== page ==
Profit Recession Is Already Priced Into Stocks
By Jessica Menton, Bloomberg Markets Live reporter and analyst
There’s a little bit of good news for investors worried that stock prices are going to be pummeled by shrinking corporate profits. The drop so far seems largely priced in.
When the S&P 500 Index hit a low in October, the market was effectively factoring in a 15% decline in earnings-per-share over the next 12 months, according to Bloomberg Intelligence’s fair-value model.
But the reality — at least for now — hasn’t been quite so grim.
With the fourth-quarter results from more than half of the S&P 500 companies already in, earnings per share have fallen 2.8% from a year earlier, according to data compiled by Bloomberg Intelligence. That’s less than the 3.3% drop expected before earnings season began.
The smaller-than-anticipated drop suggests that the profit contraction isn’t beginning as badly as once feared, lending support to share-price valuations. That’s likely one reason why the market is rewarding companies that exceed expectations and even dialing back the punishment of those that fall short.
“This earnings season was already projected to be pretty bad,” said Michael Casper, an equity strategist at Bloomberg Intelligence. “When results come in line with projections or slightly worse than expected, it’s clear that investors had already priced that into stocks so equities aren’t going to get punished as much this time around.”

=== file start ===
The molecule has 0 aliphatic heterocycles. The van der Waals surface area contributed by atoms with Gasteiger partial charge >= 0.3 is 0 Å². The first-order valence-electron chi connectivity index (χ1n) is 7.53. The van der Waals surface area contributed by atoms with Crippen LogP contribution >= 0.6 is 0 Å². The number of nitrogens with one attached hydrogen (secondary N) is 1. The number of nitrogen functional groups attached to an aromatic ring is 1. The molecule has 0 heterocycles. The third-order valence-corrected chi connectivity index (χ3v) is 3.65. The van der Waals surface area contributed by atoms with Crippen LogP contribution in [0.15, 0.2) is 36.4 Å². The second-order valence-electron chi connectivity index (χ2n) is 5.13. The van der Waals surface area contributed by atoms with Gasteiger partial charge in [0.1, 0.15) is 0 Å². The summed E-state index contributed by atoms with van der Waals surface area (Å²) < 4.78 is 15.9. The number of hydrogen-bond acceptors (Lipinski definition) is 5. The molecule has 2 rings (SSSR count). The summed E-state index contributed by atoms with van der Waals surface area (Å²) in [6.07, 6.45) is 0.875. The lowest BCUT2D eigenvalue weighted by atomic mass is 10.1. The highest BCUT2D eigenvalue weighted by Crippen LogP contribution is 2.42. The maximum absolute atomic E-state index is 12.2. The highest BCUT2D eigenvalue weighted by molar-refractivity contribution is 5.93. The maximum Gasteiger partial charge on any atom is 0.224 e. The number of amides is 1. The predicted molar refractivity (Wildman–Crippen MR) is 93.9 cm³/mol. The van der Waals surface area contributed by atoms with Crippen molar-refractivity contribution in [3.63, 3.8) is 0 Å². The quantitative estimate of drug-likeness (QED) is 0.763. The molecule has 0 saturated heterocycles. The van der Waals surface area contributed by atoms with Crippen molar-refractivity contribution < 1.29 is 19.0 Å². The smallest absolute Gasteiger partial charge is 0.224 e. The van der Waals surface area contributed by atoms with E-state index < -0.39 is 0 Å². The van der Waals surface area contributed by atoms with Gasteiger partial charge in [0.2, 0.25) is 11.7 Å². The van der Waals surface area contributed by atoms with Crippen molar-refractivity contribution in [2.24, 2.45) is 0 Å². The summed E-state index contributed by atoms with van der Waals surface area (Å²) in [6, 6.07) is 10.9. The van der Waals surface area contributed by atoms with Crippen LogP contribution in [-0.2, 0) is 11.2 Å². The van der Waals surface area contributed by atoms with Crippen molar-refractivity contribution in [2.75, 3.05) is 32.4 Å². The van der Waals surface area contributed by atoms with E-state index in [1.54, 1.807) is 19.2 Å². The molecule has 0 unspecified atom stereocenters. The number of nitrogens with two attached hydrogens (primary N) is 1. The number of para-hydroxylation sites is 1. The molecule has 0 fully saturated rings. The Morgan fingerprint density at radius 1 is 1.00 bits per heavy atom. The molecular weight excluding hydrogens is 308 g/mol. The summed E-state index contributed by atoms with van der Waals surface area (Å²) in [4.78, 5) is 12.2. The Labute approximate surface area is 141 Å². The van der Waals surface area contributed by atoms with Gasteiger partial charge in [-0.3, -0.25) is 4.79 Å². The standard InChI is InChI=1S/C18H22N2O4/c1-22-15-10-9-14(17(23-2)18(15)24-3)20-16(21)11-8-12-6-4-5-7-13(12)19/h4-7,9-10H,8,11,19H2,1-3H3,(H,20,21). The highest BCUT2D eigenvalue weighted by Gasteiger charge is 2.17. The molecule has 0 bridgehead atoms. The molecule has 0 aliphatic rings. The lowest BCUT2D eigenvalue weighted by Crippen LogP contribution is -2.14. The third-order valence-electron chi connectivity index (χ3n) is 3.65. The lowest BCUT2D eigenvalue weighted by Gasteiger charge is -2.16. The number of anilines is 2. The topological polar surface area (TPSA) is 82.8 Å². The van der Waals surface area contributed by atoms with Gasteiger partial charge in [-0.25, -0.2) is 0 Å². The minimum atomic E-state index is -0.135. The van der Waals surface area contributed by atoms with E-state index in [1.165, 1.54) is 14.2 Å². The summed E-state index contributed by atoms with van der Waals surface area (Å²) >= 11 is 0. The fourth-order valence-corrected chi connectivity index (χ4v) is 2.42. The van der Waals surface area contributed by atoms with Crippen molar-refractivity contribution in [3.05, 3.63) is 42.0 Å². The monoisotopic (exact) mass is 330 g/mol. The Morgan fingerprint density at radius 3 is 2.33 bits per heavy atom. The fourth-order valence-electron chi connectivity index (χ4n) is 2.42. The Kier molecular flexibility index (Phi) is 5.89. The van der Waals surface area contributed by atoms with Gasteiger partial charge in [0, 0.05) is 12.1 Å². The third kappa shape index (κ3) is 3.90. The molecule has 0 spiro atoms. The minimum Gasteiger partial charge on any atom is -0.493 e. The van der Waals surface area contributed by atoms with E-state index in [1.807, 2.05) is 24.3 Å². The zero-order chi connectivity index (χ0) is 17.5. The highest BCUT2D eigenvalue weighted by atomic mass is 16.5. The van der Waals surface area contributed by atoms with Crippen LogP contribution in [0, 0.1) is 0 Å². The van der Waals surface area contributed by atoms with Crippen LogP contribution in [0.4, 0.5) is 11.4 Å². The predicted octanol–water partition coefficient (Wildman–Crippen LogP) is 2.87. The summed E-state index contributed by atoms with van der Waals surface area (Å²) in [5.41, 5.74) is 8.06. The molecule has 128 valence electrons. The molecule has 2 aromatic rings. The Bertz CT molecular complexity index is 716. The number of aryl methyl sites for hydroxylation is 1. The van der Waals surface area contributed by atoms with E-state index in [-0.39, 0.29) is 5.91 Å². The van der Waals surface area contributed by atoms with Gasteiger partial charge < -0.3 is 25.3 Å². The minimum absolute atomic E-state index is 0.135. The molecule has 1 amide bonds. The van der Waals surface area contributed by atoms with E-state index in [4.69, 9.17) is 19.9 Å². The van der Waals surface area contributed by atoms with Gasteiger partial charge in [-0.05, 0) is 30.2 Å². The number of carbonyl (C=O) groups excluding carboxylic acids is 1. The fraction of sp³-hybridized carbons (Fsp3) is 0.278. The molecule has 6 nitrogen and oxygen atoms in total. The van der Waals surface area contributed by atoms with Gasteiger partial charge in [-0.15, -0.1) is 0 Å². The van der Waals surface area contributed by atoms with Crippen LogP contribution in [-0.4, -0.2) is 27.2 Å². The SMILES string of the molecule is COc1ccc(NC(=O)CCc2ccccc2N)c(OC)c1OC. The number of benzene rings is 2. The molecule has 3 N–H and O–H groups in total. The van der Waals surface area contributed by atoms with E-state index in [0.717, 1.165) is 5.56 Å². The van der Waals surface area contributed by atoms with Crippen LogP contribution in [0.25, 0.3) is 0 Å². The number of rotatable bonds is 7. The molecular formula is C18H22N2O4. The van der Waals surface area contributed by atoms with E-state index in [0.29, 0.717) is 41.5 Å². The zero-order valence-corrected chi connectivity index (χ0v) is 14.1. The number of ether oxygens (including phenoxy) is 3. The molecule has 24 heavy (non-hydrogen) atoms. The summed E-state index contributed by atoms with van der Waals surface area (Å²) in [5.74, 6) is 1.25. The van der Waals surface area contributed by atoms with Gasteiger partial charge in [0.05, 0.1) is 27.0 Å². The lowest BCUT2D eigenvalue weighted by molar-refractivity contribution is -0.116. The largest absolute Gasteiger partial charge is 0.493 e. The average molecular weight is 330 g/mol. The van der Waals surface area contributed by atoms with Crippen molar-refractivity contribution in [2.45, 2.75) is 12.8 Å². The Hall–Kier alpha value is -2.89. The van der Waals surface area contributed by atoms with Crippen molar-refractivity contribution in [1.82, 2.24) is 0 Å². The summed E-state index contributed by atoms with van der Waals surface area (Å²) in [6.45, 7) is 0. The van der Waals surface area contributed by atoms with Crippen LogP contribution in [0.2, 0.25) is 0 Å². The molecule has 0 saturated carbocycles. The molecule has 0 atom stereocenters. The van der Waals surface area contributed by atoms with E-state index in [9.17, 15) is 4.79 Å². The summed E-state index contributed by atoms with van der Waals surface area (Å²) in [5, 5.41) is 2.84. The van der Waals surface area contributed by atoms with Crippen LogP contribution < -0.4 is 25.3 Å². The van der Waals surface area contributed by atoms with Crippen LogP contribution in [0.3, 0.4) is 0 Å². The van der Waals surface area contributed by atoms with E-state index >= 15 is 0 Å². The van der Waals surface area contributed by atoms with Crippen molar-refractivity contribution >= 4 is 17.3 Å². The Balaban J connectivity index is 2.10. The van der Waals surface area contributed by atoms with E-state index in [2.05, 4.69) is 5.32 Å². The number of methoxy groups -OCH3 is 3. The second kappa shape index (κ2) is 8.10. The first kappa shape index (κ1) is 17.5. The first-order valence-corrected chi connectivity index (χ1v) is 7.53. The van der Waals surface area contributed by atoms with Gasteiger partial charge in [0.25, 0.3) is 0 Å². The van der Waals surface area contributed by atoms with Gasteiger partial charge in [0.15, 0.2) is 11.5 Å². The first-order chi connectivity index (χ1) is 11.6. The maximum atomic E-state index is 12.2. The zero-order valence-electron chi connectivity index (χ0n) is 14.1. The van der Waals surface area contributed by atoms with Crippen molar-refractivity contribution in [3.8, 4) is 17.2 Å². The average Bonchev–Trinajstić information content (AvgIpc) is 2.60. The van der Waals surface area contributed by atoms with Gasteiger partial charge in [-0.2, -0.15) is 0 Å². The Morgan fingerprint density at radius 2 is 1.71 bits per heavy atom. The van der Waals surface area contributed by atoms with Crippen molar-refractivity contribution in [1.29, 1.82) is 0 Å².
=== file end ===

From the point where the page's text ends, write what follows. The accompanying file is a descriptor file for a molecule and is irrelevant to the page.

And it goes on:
That doesn’t mean that stock investors are in the clear, particularly given the broad uncertainty about how long the Federal Reserve will keep monetary policy tight to ensure that inflation continues to come down. As a result, the worst of the profit hit may not come until the economy slows further or even lapses into a recession, which has raised some concerns about whether price-to-earnings ratios are too high after the S&P 500’s nearly 15% rebound from the October trough.
“The fundamentals have started to change,” said Rob Haworth, senior investment strategist at U.S. Bank Wealth Management.
“When does the Fed reach its peak rates? Will inflation slow sufficiently in 2023? Will there be a reset in corporate earnings? We’ve gotten progress in all three that has been supportive for equity markets, but investors are still cautious given uncertainty with economic growth.”
The main locus of investors’ valuation concerns are the growth stocks that have benefited the most from the retreat of bond yields from last year’s peaks, since those rates are used to put a value today on profits that aren’t expected until years in the future. In fact, the forward multiples for technology, media and telecommunication shares in the S&P 500 have returned to levels above the pre-pandemic norm at around 20 times earnings, above the five-year average of 17.6 times shortly before the pandemic struck.
That may exert a limit on future gains, particularly after the recent surge in payroll growth cast doubt on speculation that the Fed would start cutting interest rates late this year. If a strong labor market keeps wage growth elevated and prevents inflation from coming down as fast as policymakers want, the bank may raise rates more aggressively — or hold them higher for longer — than the markets had been expecting.
“People are getting ahead of themselves with the Fed slowing down policy,” Casper, the Bloomberg Intelligence analyst, added. “It’s tough for stocks to move materially higher in the near term toward record highs. It’ll probably be a bumpy ride because there’s not a lot of room for equities to inflate further.”